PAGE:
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Fodor, Petru; Streletzsky, Kiril; Kothapalli, Chandra
The goal of this research is to implement and optimize the operating conditions of a microfluidic mixer to synthesize polymeric nanoparticles (NPs) in a high-throughput fashion. Using a reverse staggered-herringbone microfluidic mixer that we recently designed, the effects of experimental conditions such as flowrate and reactant composition on NP characteristics were investigated and optimized. The device design allowed for physical contact between two streams of fluids – one containing poly(lactic-co-glycolic acid; PLGA) in acetonitrile and the other deionized water, to allow for efficient mixing and NP precipitation to occur. The resulting NPs were characterized using dynamic light scattering (DLS) and field-emission scanning electron microscope (FESEM) to determine the size distribution and shape. Results suggest that 0.1 wt% PLGA solution at 70 L/min flowrate yielded the smallest diameter range and uniformly spherical particles. These optimized experimental conditions will be used to encapsulate drugs for controlled release studies and cell delivery in vitro. The project outcomes could lead to controlled-synthesis of efficient nanocarriers of drugs for targeted delivery applications.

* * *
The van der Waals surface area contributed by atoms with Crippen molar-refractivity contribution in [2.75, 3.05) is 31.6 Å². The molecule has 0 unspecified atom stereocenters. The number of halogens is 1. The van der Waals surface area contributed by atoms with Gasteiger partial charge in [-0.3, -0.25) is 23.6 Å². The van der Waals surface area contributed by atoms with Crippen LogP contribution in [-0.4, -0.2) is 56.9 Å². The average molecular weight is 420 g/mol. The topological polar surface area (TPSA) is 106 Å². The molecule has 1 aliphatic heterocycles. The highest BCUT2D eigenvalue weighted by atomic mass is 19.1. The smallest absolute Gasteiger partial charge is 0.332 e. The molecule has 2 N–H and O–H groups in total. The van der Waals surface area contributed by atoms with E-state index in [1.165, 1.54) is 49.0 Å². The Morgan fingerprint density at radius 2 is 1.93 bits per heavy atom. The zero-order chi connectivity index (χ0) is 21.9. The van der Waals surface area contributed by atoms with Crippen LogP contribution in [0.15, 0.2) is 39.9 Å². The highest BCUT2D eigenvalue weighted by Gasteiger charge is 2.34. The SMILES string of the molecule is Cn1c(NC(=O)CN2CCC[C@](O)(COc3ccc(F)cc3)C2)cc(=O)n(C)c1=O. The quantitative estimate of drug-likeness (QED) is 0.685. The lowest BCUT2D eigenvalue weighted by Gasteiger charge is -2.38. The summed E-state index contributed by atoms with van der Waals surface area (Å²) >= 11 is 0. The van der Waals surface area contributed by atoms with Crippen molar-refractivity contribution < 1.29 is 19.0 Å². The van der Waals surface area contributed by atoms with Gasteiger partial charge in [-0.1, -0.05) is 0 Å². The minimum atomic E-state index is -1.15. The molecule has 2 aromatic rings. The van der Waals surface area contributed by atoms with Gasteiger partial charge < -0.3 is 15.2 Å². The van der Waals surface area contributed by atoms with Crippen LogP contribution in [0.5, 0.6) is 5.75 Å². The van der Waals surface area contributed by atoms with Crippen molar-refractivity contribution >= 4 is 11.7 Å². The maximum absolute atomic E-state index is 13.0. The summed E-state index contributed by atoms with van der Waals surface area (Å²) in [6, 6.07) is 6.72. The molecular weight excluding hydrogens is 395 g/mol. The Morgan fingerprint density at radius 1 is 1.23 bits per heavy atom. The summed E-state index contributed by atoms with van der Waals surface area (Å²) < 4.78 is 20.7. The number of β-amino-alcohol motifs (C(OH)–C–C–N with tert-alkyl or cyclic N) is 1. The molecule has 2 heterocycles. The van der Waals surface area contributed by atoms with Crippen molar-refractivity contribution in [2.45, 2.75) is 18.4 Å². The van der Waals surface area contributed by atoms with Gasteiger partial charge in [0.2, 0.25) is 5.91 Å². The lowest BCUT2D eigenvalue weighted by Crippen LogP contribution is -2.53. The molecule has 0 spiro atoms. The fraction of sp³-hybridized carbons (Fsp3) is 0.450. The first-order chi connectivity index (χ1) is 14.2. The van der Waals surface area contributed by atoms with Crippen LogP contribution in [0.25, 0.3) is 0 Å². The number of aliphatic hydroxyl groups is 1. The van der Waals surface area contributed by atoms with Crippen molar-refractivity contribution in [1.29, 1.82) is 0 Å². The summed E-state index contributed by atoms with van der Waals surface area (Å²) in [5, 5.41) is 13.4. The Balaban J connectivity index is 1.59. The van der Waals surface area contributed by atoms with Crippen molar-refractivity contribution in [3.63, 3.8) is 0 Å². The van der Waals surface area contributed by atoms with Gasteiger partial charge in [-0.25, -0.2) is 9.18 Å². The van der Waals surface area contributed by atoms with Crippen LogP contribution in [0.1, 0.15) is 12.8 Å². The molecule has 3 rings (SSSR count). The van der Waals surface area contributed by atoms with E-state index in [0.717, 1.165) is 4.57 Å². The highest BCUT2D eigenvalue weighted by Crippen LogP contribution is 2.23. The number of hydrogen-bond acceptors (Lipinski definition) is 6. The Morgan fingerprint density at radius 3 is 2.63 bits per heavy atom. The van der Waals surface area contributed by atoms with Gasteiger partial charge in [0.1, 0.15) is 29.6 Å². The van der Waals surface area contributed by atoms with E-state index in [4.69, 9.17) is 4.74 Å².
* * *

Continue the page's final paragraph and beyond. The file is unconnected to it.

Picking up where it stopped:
Washkewicz College of Engineering; College of Sciences and Helath Professions
Chemical & Biomedical; Physics
Roberts, Alexa, "Implementation of a Reverse Staggered-Herringbone Microfluidic Mixer for High-throughput Polymeric Nanoparticles Synthesis" (2018). Undergraduate Research Posters 2018. 66.